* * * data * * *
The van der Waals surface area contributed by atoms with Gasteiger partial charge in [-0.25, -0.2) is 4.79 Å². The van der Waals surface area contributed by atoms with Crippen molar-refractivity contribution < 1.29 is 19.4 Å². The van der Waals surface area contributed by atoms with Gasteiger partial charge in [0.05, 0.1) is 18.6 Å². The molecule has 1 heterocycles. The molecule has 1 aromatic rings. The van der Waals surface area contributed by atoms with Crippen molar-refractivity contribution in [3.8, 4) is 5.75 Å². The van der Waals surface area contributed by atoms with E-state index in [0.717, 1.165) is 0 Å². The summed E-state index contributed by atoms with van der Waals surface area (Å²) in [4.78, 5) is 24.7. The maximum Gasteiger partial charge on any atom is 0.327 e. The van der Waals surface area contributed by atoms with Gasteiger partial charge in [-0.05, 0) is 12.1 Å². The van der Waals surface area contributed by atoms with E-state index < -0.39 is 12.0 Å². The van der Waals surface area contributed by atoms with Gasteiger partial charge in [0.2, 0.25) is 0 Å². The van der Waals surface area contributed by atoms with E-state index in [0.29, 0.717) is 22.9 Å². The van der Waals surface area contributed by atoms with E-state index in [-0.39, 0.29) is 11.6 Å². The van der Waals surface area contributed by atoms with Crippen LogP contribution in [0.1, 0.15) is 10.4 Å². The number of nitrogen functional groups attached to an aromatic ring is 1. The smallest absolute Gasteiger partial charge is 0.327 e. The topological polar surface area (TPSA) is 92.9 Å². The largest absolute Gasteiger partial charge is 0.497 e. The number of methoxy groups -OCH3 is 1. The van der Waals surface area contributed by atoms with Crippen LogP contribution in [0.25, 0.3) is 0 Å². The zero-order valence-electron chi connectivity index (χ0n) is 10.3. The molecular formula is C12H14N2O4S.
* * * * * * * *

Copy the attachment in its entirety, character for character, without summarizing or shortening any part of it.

The van der Waals surface area contributed by atoms with Gasteiger partial charge in [-0.25, -0.2) is 4.79 Å². The van der Waals surface area contributed by atoms with Crippen molar-refractivity contribution < 1.29 is 19.4 Å². The van der Waals surface area contributed by atoms with Gasteiger partial charge in [0.05, 0.1) is 18.6 Å². The molecule has 1 heterocycles. The molecule has 1 aromatic rings. The van der Waals surface area contributed by atoms with Crippen molar-refractivity contribution in [3.8, 4) is 5.75 Å². The van der Waals surface area contributed by atoms with E-state index in [0.717, 1.165) is 0 Å². The summed E-state index contributed by atoms with van der Waals surface area (Å²) in [4.78, 5) is 24.7. The maximum Gasteiger partial charge on any atom is 0.327 e. The van der Waals surface area contributed by atoms with Gasteiger partial charge in [-0.05, 0) is 12.1 Å². The van der Waals surface area contributed by atoms with E-state index < -0.39 is 12.0 Å². The van der Waals surface area contributed by atoms with Gasteiger partial charge in [0.2, 0.25) is 0 Å². The van der Waals surface area contributed by atoms with E-state index in [0.29, 0.717) is 22.9 Å². The van der Waals surface area contributed by atoms with E-state index in [-0.39, 0.29) is 11.6 Å². The van der Waals surface area contributed by atoms with Crippen LogP contribution in [0.1, 0.15) is 10.4 Å². The number of nitrogen functional groups attached to an aromatic ring is 1. The smallest absolute Gasteiger partial charge is 0.327 e. The topological polar surface area (TPSA) is 92.9 Å². The largest absolute Gasteiger partial charge is 0.497 e. The number of methoxy groups -OCH3 is 1. The van der Waals surface area contributed by atoms with Crippen LogP contribution in [0.25, 0.3) is 0 Å². The zero-order valence-electron chi connectivity index (χ0n) is 10.3. The molecular formula is C12H14N2O4S.